Mentoring for smiles
By Sarah Campbell
Mentoring is a volunteer gig for Edith Julian, but she said she isn’t doing it for free.
The Salisbury resident says she gets paid every single week when she stops by North Rowan Elementary School to spend time with first-grader Bryanna Moss.
When Julian, 69, walks into the classroom to visit Bryanna each week, she’s greeted with a warm hug and sweet smile.
“That’s my pay for doing this job,” she said. “The smiles.”
Julian, who retired from her role as department secretary with the city of Salisbury’s Public Services Department after 30 years, said she found her calling through mentoring with Communities in Schools of Rowan County.
“Perhaps it’s realizing these children need a friend who provides stability in their lives and who loves them just as they are,” she said. “Maybe it’s seeing the progress one can make each week.”
Julian said she takes her job very seriously and considers it a “privilege rather than a duty.”
“It’s the best way I’ve found to not only pay back but to pay forward,” she said.
Donna Wiseman, Communities in Schools staff member at North Rowan, said Julian never misses a week with Bryanna.
“If she has to miss, she is calling to make it up,” she said.
Before mentoring Bryanna, Julian worked with another student for several years.
She said although the boy faced difficult circumstances at home, he was “polite, compassionate and bright.”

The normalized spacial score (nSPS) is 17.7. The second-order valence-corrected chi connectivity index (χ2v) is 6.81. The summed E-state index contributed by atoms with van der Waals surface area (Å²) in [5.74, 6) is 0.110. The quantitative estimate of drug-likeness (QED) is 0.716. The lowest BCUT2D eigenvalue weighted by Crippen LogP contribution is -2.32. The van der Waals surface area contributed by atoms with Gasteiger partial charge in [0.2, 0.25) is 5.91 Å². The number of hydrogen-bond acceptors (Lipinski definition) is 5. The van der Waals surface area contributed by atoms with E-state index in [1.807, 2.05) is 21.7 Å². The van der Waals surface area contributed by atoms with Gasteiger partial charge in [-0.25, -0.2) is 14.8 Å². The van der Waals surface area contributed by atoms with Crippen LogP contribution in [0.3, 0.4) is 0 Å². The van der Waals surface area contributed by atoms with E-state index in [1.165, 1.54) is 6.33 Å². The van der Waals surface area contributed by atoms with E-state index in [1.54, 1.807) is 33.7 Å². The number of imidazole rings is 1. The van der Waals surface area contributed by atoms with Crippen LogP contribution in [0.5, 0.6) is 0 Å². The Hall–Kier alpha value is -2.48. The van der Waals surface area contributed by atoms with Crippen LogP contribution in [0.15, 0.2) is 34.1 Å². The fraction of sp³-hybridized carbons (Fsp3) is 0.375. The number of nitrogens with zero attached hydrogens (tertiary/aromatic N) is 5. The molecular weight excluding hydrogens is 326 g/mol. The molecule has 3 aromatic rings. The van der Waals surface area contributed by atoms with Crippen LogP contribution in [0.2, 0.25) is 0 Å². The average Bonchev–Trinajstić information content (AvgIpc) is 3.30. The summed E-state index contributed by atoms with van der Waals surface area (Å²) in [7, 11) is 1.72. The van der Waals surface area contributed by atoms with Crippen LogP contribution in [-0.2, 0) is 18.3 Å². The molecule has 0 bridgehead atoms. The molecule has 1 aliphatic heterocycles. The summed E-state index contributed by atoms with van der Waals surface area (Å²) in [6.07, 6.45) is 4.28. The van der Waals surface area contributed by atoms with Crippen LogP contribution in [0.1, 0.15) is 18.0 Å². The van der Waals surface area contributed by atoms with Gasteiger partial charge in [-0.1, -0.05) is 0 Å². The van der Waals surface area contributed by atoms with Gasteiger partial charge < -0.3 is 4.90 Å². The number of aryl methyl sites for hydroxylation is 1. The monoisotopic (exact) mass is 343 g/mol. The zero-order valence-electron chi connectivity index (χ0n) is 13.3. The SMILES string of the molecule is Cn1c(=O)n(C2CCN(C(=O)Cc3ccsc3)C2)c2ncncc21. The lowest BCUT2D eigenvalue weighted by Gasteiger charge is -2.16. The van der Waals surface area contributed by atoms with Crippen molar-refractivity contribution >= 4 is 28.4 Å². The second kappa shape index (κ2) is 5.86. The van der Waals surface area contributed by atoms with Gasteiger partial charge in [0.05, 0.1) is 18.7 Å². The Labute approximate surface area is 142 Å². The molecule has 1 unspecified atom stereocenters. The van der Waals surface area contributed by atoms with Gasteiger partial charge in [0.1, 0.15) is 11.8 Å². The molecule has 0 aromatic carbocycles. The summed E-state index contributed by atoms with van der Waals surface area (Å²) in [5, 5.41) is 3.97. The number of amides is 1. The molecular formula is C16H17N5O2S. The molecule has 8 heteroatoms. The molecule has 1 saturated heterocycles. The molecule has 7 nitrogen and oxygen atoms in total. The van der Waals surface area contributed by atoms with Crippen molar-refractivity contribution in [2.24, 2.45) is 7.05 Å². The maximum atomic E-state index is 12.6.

“During fourth grade, I challenged him to a reading project,” she said. “I explained to him that if he accepted the challenge, which I called ‘earn while you learn,’ and completed the assignment, I’d put coins into a bank for him.”
Julian said the boy eagerly accepted the challenge. She picked “The Children’s Book of Virtues,” which contains sections on self discipline, compassion, responsibility, friendship, work ethic, courage, perseverance, honestly, loyalty and faith, for him to read.
“The deal was that after reading we’d discuss the moral and learn a new word,” she said. “He tirelessly completed the entire book and assignments.”
Julian said her most rewarding moment as a mentor occurred as the final page turned.
“I knew his heart was in the right place when he asked if he could keep the book.”
• • •
Communities in Schools currently has more than 250 volunteers, but volunteer coordinator Doris Yost said the organization “always needs more mentors.”
“I would encourage people to mentor because our society has changed so much and I firmly believe the proverb about it taking a village to raise a child,” she said. “When I was young everyone watched out for all children and held them accountable for their behavior plus parents actually felt responsible for their children … Sadly, that is not always the case now.”